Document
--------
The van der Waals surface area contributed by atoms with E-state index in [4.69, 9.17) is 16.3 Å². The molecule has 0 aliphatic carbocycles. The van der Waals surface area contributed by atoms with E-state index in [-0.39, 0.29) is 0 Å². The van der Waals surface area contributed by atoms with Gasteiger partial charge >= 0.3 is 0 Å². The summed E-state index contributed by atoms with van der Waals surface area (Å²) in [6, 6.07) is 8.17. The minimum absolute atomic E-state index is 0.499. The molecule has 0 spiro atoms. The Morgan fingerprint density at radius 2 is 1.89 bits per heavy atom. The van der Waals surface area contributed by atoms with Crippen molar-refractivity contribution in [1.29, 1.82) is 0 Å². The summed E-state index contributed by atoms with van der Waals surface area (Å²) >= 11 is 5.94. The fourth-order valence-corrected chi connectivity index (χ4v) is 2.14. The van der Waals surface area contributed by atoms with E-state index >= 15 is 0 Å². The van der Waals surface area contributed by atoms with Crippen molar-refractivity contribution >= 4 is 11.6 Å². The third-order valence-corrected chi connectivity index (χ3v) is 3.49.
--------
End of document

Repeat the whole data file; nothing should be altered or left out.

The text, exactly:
The van der Waals surface area contributed by atoms with E-state index in [4.69, 9.17) is 16.3 Å². The molecule has 0 aliphatic carbocycles. The van der Waals surface area contributed by atoms with E-state index in [-0.39, 0.29) is 0 Å². The van der Waals surface area contributed by atoms with Gasteiger partial charge >= 0.3 is 0 Å². The summed E-state index contributed by atoms with van der Waals surface area (Å²) in [6, 6.07) is 8.17. The minimum absolute atomic E-state index is 0.499. The molecule has 0 spiro atoms. The Morgan fingerprint density at radius 2 is 1.89 bits per heavy atom. The van der Waals surface area contributed by atoms with Crippen molar-refractivity contribution in [1.29, 1.82) is 0 Å². The summed E-state index contributed by atoms with van der Waals surface area (Å²) >= 11 is 5.94. The fourth-order valence-corrected chi connectivity index (χ4v) is 2.14. The van der Waals surface area contributed by atoms with E-state index >= 15 is 0 Å². The van der Waals surface area contributed by atoms with Crippen molar-refractivity contribution >= 4 is 11.6 Å². The third-order valence-corrected chi connectivity index (χ3v) is 3.49.